Liberal Hollywood Strikes Again:
I feel the sorriest for the men and women of Asian ancestry that have been trying to find work in Hollywood productions, only to be cast in roles which consist of nameless soldiers who menace the hero or his love interest. Or as some nameless shopkeeper or immigrant worker. Or as some martial artist for a white hero to beat up at some point – unless they are older, then they get to train the hero.
Yet, the lives of the Asian men and women are unimportant in Hollywood, as Chuck and Arnold and Sylvester kill them with arrows, bullets, missiles, and flame guns.
Jingoistic Patriots would be proud, if they weren’t too busy calling Hollywood “Liberal” for not supporting everything Republicans wants.
The Cartoon Series Starts Here:
Yes, the cartoon series is based off of the second movie.
Rambo and Trautman are obvious, but the other members, not so much:
General Warhawk is based loosely off of the Russian Commander Lt. Col. Podovsky.
Sgt. Havok is based mostly on Sgt. Yushin.
Gripper takes many of his cues (including his inability to hit the hero with a bullet at point blank range) from Vietnamese Captain Vinh. Gripper was made into a pseudo-German in keeping with cartoon villains being assigned non-American voice tropes. However, the voices are European or Austrailian, mostly because cartoons tend not to cast Asians as villains, unless they are Ninjas (see Storm Shadow).
Kat is Co Bao. She is an exotic Woman of undetermined origin. She shares Co’s tracking abilities, as well as her ability to disguise her appearance to fool enemy troops.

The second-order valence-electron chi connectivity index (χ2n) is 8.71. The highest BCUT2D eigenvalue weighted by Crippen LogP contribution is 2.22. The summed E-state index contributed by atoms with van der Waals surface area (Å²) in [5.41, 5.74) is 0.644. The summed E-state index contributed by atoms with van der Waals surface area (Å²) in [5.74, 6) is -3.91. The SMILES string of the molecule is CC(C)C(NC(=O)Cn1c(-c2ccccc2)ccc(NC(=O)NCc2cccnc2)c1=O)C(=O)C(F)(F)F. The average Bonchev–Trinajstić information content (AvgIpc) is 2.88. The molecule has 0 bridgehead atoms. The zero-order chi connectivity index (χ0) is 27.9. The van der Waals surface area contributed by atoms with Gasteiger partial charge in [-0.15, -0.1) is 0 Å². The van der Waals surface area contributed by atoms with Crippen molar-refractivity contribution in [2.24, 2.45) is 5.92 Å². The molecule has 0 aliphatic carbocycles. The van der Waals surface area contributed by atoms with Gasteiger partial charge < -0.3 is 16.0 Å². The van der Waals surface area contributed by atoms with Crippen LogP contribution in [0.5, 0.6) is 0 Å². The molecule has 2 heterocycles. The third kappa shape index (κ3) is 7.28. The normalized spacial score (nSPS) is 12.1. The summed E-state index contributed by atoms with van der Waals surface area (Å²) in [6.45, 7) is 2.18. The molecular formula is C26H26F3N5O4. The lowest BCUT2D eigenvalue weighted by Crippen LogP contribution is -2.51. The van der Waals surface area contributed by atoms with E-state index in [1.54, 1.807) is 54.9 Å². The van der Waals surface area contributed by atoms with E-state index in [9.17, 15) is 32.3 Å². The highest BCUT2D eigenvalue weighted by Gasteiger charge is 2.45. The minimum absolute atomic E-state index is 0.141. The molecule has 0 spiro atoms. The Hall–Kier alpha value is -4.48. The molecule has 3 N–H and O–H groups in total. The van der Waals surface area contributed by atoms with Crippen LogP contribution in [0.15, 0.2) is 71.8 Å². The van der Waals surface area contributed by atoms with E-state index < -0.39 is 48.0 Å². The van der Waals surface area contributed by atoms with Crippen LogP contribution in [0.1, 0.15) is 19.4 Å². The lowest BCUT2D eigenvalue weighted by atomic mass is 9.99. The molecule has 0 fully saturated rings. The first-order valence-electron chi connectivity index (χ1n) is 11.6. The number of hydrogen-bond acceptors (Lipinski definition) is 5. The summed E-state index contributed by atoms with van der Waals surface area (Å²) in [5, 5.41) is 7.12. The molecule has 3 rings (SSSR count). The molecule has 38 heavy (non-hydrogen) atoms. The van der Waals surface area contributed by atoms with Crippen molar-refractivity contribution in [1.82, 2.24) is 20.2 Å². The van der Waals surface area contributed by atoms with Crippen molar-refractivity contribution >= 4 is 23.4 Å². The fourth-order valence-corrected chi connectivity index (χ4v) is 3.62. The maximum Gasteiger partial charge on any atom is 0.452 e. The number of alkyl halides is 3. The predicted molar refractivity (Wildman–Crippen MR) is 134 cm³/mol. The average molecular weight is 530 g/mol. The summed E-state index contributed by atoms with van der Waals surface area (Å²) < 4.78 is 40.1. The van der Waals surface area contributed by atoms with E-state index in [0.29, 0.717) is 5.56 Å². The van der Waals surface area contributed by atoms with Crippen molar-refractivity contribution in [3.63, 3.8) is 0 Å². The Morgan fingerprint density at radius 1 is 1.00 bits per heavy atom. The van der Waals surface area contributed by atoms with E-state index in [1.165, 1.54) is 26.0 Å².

Rambo: First Blood Part II is typical Republican-style jingoistic fantasy at its finest. A single American blows away hundreds of Vietnamese and Russian soldiers while only receiving a few superficial scratches. The United States “Government” is once again impugned for “doing nothing” about American POWs, while at the same time indicted for abandoning and interfering with any attempt to “actually” rescue them. Add that an internal uncivil war (which is what the entire fight in Vietnam was about before the Americans “intervened”) is cast as War on Communism, and that the Russians were moving in to Vietnam as a beachhead to the rest of Southeast Asia.
There is no such thing as a Good Vietnamese Man who actually helps the hero in his original mission. The Vietnamese women are all either prostitutes or dead. Co Bao is the only Woman of Color who has any appreciable role in the film, and is swiss-cheesed to provide Rambo the impetus to kill hundreds of Vietnamese and Russian men (Wouldn’t you think that attempting to rescue American POWs would be enough of a reason?).
In other words, much like the reasons for the United States inserting its military into a internal conflict halfway around the world in 1967, the movie is a screed against an enemy it invented, and somehow still misses the point it’s trying to make.